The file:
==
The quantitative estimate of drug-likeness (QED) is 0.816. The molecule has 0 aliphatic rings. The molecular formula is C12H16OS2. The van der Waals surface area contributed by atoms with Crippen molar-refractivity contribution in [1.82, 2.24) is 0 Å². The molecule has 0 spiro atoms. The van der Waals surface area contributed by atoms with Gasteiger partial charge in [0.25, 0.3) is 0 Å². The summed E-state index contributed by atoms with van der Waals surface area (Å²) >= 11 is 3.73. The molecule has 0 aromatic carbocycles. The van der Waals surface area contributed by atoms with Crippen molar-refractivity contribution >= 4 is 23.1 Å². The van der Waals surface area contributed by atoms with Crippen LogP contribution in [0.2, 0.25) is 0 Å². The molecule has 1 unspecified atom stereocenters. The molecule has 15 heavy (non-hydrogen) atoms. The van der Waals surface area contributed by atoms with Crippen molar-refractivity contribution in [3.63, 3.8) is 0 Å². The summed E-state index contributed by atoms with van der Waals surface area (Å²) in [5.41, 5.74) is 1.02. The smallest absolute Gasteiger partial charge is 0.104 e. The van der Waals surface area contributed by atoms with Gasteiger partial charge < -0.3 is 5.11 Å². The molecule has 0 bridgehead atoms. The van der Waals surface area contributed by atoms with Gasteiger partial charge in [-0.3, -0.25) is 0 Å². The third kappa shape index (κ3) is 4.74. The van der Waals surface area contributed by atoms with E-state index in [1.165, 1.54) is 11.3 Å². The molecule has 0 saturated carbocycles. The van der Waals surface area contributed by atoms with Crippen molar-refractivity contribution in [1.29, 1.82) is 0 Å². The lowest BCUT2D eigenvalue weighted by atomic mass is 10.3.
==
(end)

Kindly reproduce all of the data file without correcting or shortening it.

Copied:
The quantitative estimate of drug-likeness (QED) is 0.816. The molecule has 0 aliphatic rings. The molecular formula is C12H16OS2. The van der Waals surface area contributed by atoms with Crippen molar-refractivity contribution in [1.82, 2.24) is 0 Å². The molecule has 0 spiro atoms. The van der Waals surface area contributed by atoms with Gasteiger partial charge in [0.25, 0.3) is 0 Å². The summed E-state index contributed by atoms with van der Waals surface area (Å²) >= 11 is 3.73. The molecule has 0 aromatic carbocycles. The van der Waals surface area contributed by atoms with Crippen molar-refractivity contribution >= 4 is 23.1 Å². The van der Waals surface area contributed by atoms with Crippen LogP contribution in [0.2, 0.25) is 0 Å². The molecule has 1 unspecified atom stereocenters. The molecule has 15 heavy (non-hydrogen) atoms. The van der Waals surface area contributed by atoms with Crippen molar-refractivity contribution in [3.63, 3.8) is 0 Å². The summed E-state index contributed by atoms with van der Waals surface area (Å²) in [5.41, 5.74) is 1.02. The smallest absolute Gasteiger partial charge is 0.104 e. The van der Waals surface area contributed by atoms with Gasteiger partial charge < -0.3 is 5.11 Å². The molecule has 0 bridgehead atoms. The van der Waals surface area contributed by atoms with Gasteiger partial charge in [-0.3, -0.25) is 0 Å². The third kappa shape index (κ3) is 4.74. The van der Waals surface area contributed by atoms with E-state index in [1.165, 1.54) is 11.3 Å². The molecule has 0 saturated carbocycles. The van der Waals surface area contributed by atoms with Crippen molar-refractivity contribution in [1.29, 1.82) is 0 Å². The lowest BCUT2D eigenvalue weighted by atomic mass is 10.3.